Flagrant 1s earn the opposition a free throw and the ball. Flagrant 2s get the offender ejected. And if you’re the sort of conspiracy theorist who thinks the NBA is protecting its cash cow, the star-studded Miami Heat, well, there’s not much in this sequence to prove you wrong, is there?

(I guess the league might still take some extra action against Anderson, seeing as how he’s a role player and not a superstar. Of course, he’s an important role player and the Miami/Indiana series is still tight, so maybe not. We’ll see.)

[UPDATE: The league has apparently been embarrassed into suspending Anderson for a game.]

Some advice to the NBA league office. If you want your fans to stop seeing the hand of the Illuminati in every controversial call, if you want smart-asses like me to stop using phrases like “RICO investigation” and “Stern Crime Family,” you should stop, you know, acting like an organized crime family.

Just saying.

Hey, Chicago Bulls fans: I’m starting to worry about Derrick Rose

Starmelo is in the news today telling everybody to LEAVE DERRICK ROSE ALONE!

“I wish y’all would stop rushing Derrick back,” said Anthony, whose Knicks, winners of 13 straight, play the Bulls on Thursday night. “Please. He shouldn’t come back until he’s about 110 percent ready. I don’t think he should come back if he’s not ready to go out there and play. If he can’t compete at a high level, then what’s a couple more months going to do? What’s two more months going to do? I don’t think he should come back, and that’s just my opinion.

“I really don’t know where he’s at with his rehab and stuff like that, but I feel bad for him because I know he’s got to deal with that every day, he’s got to deal with that question. And nobody really knows on the outside what he’s really going through, what his body is going through. So until he’s 100 percent right, I would hope he would sit out.”

Anthony probably has a point, although he also has some vested interest in Rose not rushing back. Heck, sit out next season, too, just to be safe, you know?

But then we get to the thing I find myself pondering on: “A source told ESPNChicago.com in early March that Rose has been medically cleared to play but needs to regain his confidence in his left leg before he will return.”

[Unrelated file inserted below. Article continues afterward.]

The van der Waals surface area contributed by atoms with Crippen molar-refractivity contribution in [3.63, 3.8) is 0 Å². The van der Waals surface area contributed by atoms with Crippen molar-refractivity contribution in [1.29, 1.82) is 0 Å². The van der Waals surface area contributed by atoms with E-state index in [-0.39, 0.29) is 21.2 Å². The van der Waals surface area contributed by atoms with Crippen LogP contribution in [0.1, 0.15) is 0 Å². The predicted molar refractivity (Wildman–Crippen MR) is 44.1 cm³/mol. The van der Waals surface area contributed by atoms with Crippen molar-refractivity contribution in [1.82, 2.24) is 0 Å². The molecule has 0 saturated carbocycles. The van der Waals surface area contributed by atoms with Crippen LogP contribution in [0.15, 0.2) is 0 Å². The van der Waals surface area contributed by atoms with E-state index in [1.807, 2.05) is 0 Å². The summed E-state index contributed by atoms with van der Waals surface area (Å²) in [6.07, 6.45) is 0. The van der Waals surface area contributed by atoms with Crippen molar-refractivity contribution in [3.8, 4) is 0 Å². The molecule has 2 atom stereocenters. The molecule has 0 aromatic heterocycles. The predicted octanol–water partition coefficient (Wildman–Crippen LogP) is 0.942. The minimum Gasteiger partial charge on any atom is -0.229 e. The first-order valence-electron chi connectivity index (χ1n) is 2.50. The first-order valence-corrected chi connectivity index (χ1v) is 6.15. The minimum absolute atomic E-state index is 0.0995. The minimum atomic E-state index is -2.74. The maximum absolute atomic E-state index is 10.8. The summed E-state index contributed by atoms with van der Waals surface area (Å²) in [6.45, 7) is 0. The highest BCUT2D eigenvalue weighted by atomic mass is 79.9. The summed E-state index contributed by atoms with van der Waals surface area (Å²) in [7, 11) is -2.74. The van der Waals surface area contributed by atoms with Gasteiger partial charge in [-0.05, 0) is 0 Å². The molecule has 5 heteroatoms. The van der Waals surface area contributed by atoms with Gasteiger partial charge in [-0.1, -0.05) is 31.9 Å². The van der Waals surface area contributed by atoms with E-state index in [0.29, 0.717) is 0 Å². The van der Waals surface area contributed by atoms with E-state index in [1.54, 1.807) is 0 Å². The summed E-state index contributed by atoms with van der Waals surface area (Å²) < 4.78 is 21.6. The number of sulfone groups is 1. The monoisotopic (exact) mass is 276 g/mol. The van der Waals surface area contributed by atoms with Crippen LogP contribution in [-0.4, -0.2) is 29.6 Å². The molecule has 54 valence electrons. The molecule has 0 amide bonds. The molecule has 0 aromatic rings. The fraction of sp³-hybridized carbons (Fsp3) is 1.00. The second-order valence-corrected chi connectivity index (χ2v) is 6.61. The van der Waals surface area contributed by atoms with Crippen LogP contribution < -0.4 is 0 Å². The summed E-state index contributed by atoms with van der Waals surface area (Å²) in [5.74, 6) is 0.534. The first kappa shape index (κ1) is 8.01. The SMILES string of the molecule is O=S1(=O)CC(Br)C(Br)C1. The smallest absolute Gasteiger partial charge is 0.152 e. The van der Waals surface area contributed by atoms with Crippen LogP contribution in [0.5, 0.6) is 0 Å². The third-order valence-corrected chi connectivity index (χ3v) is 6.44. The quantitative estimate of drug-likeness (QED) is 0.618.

Fact 1: Rose is medically cleared to play. For a month, and counting. Given how valuable Rose is to the team, I’m guessing the docs are being pretty conservative in their diagnosis, too.

Fact 2: Despite being physically okay, Rose is refusing to play.

I’m sensitive to the psychology here because, as the kids these days are fond of saying, “I been there.” In January of 1998 I destroyed my left knee playing hoops. It sounds, from all I can gather, like Rose’s injury was pretty similar to mine: torn ACL, torn meniscus. I promise you, he has my full and unconditional sympathy. I have never felt pain like that and the whole surgery and rehab process never stopped sucking.

But … Rose is reluctant, whereas I couldn’t get back to playing fast enough. Rose had surgery on May 12, 2012 – 11 months ago to the day. I was back playing baseball – with limited activity – in four months. I was back on the basketball court in six months.

I hear you laughing. You’re thinking “bitch, please – you ain’t never been Derrick Rose.” Which is true. At no point was I placing my knee under the kind of competitive stress that that Rose sees every trip down the floor.

On the other hand, I was 37 by the time I had surgery and was well past my physical prime, whereas Rose is a superhuman elite athlete in the heart of his healing peak years. So, to some extent, maybe we’re talking six of one, half dozen of the other?

I don’t know Derrick Rose, but I know why some are questioning him. He doesn’t want to come back until he’s 100%. He wants to be mentally confident. He has no interest in returning until he knows he can be a premier contributor to his team. I get all that and I respect it.

But if it were me, I’d have been back on the floor the second the physicians cleared me. I think that’s probably true of a lot of pro athletes. And while you don’t hear his fellow players calling him out, I guarantee you that a lot of them are questioning his courage in private. You’re medically cleared. Your body is ready. Your team needs you. And you’re sitting it out down the stretch because you want to make sure you’re 110%? Derrick, at 85% you’re still one of the best players in the league. Right now, you’re a difference maker.

And yet … he isn’t playing. He hears the whispers, he hears the veiled implications in the punditry, so he knows he’s being talked about. He knows people are questioning his courage, his commitment, his cojones.

I’m worried about Rose because I know what it’s like that first time you step on the floor. The first time out on the break. The first time you make a pivot in a crowded post. You cannot help being afraid. You can’t. Your body is ready to dance, but your mind remembers the pain of the injury and the months of instability as you rehab. You remember vividly being unable to do a single revolution on the exercise bike because the knee is still too swollen. You remember the first few nights after the surgery, when you have to sleep strapped into a machine that flexes your leg – 45% to -5% and back again. You remember how hard it is to sleep with that damned thing. You remember how something as simple as taking a shower or fetching a soda from the fridge becomes an ordeal. You remember being helpless.